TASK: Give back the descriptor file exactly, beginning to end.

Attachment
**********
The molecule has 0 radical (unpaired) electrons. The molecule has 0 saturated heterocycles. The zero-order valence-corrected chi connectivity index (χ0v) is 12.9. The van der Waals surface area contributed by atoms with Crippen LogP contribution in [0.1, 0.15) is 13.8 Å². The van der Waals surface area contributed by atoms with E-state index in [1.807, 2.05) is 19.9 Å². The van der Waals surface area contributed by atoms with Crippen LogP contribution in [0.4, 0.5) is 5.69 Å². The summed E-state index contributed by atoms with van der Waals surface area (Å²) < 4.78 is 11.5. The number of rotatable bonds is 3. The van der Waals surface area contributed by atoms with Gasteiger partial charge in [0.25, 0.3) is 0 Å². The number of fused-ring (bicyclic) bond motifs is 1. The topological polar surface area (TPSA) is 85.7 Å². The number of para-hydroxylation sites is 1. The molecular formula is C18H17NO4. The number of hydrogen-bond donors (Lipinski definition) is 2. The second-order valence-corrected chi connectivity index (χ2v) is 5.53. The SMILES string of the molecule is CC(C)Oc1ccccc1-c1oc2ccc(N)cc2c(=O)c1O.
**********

The molecule has 0 radical (unpaired) electrons. The molecule has 0 saturated heterocycles. The zero-order valence-corrected chi connectivity index (χ0v) is 12.9. The van der Waals surface area contributed by atoms with Crippen LogP contribution in [0.1, 0.15) is 13.8 Å². The van der Waals surface area contributed by atoms with E-state index in [1.807, 2.05) is 19.9 Å². The van der Waals surface area contributed by atoms with Crippen LogP contribution in [0.4, 0.5) is 5.69 Å². The summed E-state index contributed by atoms with van der Waals surface area (Å²) < 4.78 is 11.5. The number of rotatable bonds is 3. The van der Waals surface area contributed by atoms with Gasteiger partial charge in [0.25, 0.3) is 0 Å². The number of fused-ring (bicyclic) bond motifs is 1. The topological polar surface area (TPSA) is 85.7 Å². The number of para-hydroxylation sites is 1. The molecular formula is C18H17NO4. The number of hydrogen-bond donors (Lipinski definition) is 2. The second-order valence-corrected chi connectivity index (χ2v) is 5.53. The SMILES string of the molecule is CC(C)Oc1ccccc1-c1oc2ccc(N)cc2c(=O)c1O.